It was hard to blame people who wrote us off - Walsh
In an era that revolves heavily around sports science, there is still no replacement for the pain of defeat.
Few predicted victory for Cork on away soil against an all-conquering Limerick outfit after their inept display the previous week, but Aidan Walsh believes it turned out to be "perfect preparation".
The Rebels were brooding and the reigning All-Ireland and league champions felt the brunt of their wounds as John Meyler's men produced a scintillating performance to blow the Munster SHC wide open.
Walsh admits that "everything was going against us" but they channelled that hurt to get their season back on track with scarcely any resemblance to their ineptitude against Tipperary.
"People were writing us off all week and it was hard to blame them, really. When you lose a home game as convincingly as we did last week, it didn't bode well," Walsh said.
"The boys made some big calls - myself, Rob Downey making his championship debut, Mark Ellis didn't play any league, they were big calls and I'm delighted.
"Rob Downey was excellent, Mark Ellis was outstanding, Deccie Dalton came on and got two points, Niall O'Leary, second championship game.
"We've a 39-man panel and we've shown that fellas can come in. Mark Ellis wasn't even on the panel last week and he comes in and plays like that, that just shows the character of the group.
"We knew that we could create the opportunities and we took them. In fairness to 'Hoggie' (Patrick Horgan), he missed two or three frees but then he bounced back straight away, that shows the character of the man."
That character has been questioned given Cork's tendency to blow hot and cold in recent seasons but Walsh was one of many heroes with a selfless display in attack.
The Kanturk forward may not have been on the scoreboard but the former Young Footballer of the Year - who concentrated his attention solely on the small ball this season - has no problem being the provider.
The 29-year-old was the link man for a host of scores and regularly did the dirty work as marquee attackers like Horgan, Seamus Harnedy and Alan Cadogan thrived around him, and he's happy in his role.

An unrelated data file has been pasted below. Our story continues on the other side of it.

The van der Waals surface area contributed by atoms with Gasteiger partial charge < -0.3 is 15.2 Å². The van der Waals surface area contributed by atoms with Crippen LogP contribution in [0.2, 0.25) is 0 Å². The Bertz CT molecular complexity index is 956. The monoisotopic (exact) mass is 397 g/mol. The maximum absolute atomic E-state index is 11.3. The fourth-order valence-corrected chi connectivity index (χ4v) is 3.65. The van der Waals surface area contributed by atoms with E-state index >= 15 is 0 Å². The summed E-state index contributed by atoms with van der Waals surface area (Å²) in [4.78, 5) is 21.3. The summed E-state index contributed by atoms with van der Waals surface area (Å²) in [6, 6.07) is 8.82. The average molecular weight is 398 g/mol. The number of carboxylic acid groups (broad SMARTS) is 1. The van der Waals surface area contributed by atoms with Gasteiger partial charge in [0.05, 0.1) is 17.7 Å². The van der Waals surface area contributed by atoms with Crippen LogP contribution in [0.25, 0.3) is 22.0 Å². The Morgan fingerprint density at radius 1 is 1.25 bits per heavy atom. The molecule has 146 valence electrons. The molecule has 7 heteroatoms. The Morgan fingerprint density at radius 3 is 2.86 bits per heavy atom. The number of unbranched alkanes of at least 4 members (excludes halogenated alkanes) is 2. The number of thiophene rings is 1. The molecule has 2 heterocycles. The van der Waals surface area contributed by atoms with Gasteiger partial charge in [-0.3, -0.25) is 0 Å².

"I know I don't have the skill of the Hoggies or the Lehanes or the Cadogans, but I know when they do get the ball, they'll do the damage. I'm happy enough to work hard," he said.
"I run as much as I can, run myself into the ground and make space for the boys, get the ball and give it to the shooters. Most teams have someone like that and I'm happy, if I'm given the opportunity, to do it."
Cork have nearly three weeks off before hosting a struggling Waterford in Páirc Uí Chaoimh and Walsh hopes they have turned the corner and can maintain the standards they set last Sunday, although he isn't taking that for granted.
"We know ourselves that if we work hard and do our job, we'll be there or thereabouts. At the end of the day, any fella can have an off day but nobody stops you from working hard," Walsh said. "Nobody stops you from running. You mightn't get the first ball, you mightn't get the second ball, but if you keep showing, keep working, the breaks will go for you.
"The first two or three balls, I missed them, but you keep plugging away and you have fellas around you encouraging each other. We're just looking forward to training for the next few weeks.
"Our next game is a home game, which is a great incentive as well. We love playing in front of our own fans, they travelled in numbers to Limerick and we're delighted to get the win for them."